Nactus alotau ZUG, 2020
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|Higher Taxa||Gekkonidae, Gekkota, Sauria, Squamata (lizards: geckos)|
|Common Names||E: Southern Forest Slender-toed Gecko|
|Synonym||Nactus alotau ZUG 2020: 64|
|Distribution||Papua New Guinea (Milne Bay west along the south coast to the Central Province)|
Type locality: Papua New Guinea, Milne Bay Province, Alotau, −10.3157° 150.4588°.
|Types||Holotype. BPBM 15849, adult malecollected by Fred Kraus on 13 August 2002 (Figure 30).|
Paratypes. Adult females, BPBM 15852, from Halowia, 15.8 km east of Alotau, collected by Fred Kraus on 23 September 2002, LSUMZ 93326, Alotau, Napatana Lodge, collected by Christopher C. Austin on 9 August 2006, MCZ 146097–098, Alotau, collected by Fred S. Parker on 19 October 1974, USNM 159816, Milne Bay, collected by R. M. Roecker on 3 March 1944, and adult males, AMS R124906 from Koea Bule Mission, 10°18′S 150°24′E, near Alotau, collected by G. Mengden on 14 August 1987, BPBM 15663, same data as holotype, 15851 from Halowia, 15.8 km east of Alotau, collected by Fred Kraus on 23 September 2002; all localities in Milne Bay Province, Papua New Guinea.
|Diagnosis||Definition. A bisexual taxon of geckos (Gekko- ninae) with moderate to large adults (♀♀ 44–67 mm SVL, ♂♂ 43–66 mm SVL) with keeled subcaudals, usually moderate postmental scales (6–22, median 14), occasional postmental- infralabial contact (PmLab 0–2, 0), moderate number of dorsal tubercle rows (6–20) and moderate number of tubercles (21–46, usually ≥27) in parasagittal row (TubRow), tubercles present on dorsal surface of thigh and crus (uncommonly on only crus), and precloacal pores (8, 0–13) in males, females usually lack pores (0, 0–9). Diagnostic summary in Table 8.|
Variation. Females and males display slight metric differences (adult ♀♀ 58.0, 44.0–67.2 mm; adult ♂♂ 55.5, 42.8– 66.3 mm SVL), although sharing similar proportions (total adult sample): TrunkL/SVL 42.0%, 34%–49%; HeadL/SVL 26.9%, 25%–39%; HeadW/SVL 17.6%, 16%–20%; HeadW/HeadL 65.6%, 47%–79%; EyeD/SVL 6.6%, 5%–8%; EyeD/HeadL 24.6%, 18%–31%; NarEye/HeadL 31.0%, 19%–35%; Inter- orb/HeadL 27.2%, 21%–36%; SnW/HeadL 14.5%, 10%–17%.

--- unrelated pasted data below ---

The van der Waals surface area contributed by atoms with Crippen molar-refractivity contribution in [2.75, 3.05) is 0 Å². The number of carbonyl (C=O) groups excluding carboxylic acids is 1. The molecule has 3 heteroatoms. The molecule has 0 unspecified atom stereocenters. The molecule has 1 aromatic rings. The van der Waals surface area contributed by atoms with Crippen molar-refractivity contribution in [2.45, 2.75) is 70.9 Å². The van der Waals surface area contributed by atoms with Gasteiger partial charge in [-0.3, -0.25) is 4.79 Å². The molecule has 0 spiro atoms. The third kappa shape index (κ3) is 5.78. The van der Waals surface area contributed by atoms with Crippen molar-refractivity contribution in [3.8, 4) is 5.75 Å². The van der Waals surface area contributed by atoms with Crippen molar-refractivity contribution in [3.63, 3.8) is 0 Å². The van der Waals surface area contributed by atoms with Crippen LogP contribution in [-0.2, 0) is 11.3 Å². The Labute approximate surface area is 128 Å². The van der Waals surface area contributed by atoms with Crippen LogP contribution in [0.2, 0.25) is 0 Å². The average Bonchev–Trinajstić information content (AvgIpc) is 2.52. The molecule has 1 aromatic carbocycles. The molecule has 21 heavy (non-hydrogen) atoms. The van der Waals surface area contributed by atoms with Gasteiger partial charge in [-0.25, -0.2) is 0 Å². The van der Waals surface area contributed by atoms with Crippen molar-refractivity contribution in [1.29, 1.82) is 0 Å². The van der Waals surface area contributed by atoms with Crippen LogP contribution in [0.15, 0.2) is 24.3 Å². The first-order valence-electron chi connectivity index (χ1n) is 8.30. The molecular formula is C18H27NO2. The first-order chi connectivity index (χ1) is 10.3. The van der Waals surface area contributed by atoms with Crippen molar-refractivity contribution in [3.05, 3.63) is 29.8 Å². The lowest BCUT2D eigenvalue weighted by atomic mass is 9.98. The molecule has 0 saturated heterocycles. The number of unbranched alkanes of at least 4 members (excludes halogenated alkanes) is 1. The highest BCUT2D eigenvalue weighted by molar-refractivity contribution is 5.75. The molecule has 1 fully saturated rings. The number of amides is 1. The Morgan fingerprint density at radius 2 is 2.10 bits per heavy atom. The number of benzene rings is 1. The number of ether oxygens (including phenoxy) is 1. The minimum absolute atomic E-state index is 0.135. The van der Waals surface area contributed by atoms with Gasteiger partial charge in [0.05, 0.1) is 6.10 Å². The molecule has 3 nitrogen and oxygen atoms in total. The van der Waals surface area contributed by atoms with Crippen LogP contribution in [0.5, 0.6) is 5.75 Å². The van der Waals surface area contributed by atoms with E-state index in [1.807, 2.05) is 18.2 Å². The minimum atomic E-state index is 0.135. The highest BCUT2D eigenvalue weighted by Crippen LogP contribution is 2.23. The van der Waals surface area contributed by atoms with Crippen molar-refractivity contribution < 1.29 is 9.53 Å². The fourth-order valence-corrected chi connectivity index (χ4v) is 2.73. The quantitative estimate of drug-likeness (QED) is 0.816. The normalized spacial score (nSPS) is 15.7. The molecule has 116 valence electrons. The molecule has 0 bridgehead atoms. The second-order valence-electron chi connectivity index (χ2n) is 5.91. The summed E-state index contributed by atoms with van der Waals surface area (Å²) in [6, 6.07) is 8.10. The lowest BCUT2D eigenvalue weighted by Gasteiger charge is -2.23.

Typical head scale pattern of small, granular scales except for those bordering nares and mouth. Snout with large rostral scale bearing middorsal cleft posteriorly; supranasals moderate sized, usually in contact on midline or separated by small granu- lar scale (internasal); large supralabials (4, 3–4) and infralabi- als (3, 2–4) in front of anterior edge of orbit, first supra- and infralabial largest of respective series. Chin with large trapezoi- dal mental and moderate postmentals (Postm = 14, 6–22) and occasional genial scale between postmental and first supral- abial (0, 0–2 PmLab); dorsally, trunk with 14, 6–22 (DorsTub) enlarged tubercles transversely on dorsum and with 27, 21–46 tubercles (TubRow) longitudinally along trunk; 10, 7–10 tuber- cle rows transversely between hindlimbs (TubHip). Enlarged tubercles on crus and femur (TubHindl = 2, uncommonly crus only). Tail with small uniform scales dorsally and laterally, ven- trally variable with uniform, small keeled scales (Subcaud = 0). Usually, pair of cloacal spurs (2, 1–3 CloacS) on each side. Ven- tral scales from chin to vent small, granular, somewhat larger on chest and abdomen. Precloacal pores, males 0–13 usually pres- ent, females usually lack pores, 0–9. Forefoot with narrow digits, their lengths usually 3≈4>2≈5>1; 18, 13–20 lamellae beneath fourth digit (4FingLm), 5, 4–6 scale rows on palm; hindfoot with narrow digits, their lengths 4>3>5>2>1 or 3≈4>2≈5>1; 22, 17–25 lamellae beneath fourth toe (4ToeLm).
Coloration in life not reported. In alcohol, color and pat- tern match the general description of the holotype. The dorsal trunk pattern of transverse bars varies from faded to dark; in some the dark bars are distinctly edged posteriorly in cream and range from 5 to 6 bars between shoulders to sacrum. Forelimbs are usually uniformly medium brown; hindlimbs (thigh) are commonly mottled with dark brown dorsally and uniform light brown to cream posteriorly.
|Comment||Distribution: see map in Zug 2020: 53 (Fig. 22), 67 (Fig. 32).|
|Etymology||The specific name derives from the principal mainland town, Alotau, of Milne Bay Province and is used as a noun in apposition.|
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